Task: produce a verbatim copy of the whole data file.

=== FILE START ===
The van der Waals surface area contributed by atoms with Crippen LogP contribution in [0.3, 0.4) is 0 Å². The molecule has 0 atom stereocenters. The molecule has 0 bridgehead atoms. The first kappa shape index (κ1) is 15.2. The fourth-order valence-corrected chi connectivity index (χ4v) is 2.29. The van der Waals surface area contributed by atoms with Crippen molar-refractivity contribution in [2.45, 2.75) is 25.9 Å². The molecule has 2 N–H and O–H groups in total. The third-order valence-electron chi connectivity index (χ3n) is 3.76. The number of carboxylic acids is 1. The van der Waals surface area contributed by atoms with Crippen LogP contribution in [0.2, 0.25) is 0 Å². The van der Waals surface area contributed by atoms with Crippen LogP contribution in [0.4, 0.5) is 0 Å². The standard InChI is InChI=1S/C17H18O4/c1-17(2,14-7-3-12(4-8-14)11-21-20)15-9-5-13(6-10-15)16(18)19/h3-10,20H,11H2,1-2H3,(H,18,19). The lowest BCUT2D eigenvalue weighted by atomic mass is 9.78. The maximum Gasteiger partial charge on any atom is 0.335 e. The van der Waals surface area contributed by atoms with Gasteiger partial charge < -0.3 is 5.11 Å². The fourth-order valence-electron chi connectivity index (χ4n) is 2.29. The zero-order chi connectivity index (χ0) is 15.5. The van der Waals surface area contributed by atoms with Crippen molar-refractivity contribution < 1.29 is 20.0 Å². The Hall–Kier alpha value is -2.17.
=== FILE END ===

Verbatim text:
The van der Waals surface area contributed by atoms with Crippen LogP contribution in [0.3, 0.4) is 0 Å². The molecule has 0 atom stereocenters. The molecule has 0 bridgehead atoms. The first kappa shape index (κ1) is 15.2. The fourth-order valence-corrected chi connectivity index (χ4v) is 2.29. The van der Waals surface area contributed by atoms with Crippen molar-refractivity contribution in [2.45, 2.75) is 25.9 Å². The molecule has 2 N–H and O–H groups in total. The third-order valence-electron chi connectivity index (χ3n) is 3.76. The number of carboxylic acids is 1. The van der Waals surface area contributed by atoms with Crippen LogP contribution in [0.2, 0.25) is 0 Å². The van der Waals surface area contributed by atoms with Crippen LogP contribution in [0.4, 0.5) is 0 Å². The standard InChI is InChI=1S/C17H18O4/c1-17(2,14-7-3-12(4-8-14)11-21-20)15-9-5-13(6-10-15)16(18)19/h3-10,20H,11H2,1-2H3,(H,18,19). The lowest BCUT2D eigenvalue weighted by atomic mass is 9.78. The maximum Gasteiger partial charge on any atom is 0.335 e. The van der Waals surface area contributed by atoms with Gasteiger partial charge < -0.3 is 5.11 Å². The fourth-order valence-electron chi connectivity index (χ4n) is 2.29. The zero-order chi connectivity index (χ0) is 15.5. The van der Waals surface area contributed by atoms with Crippen molar-refractivity contribution < 1.29 is 20.0 Å². The Hall–Kier alpha value is -2.17.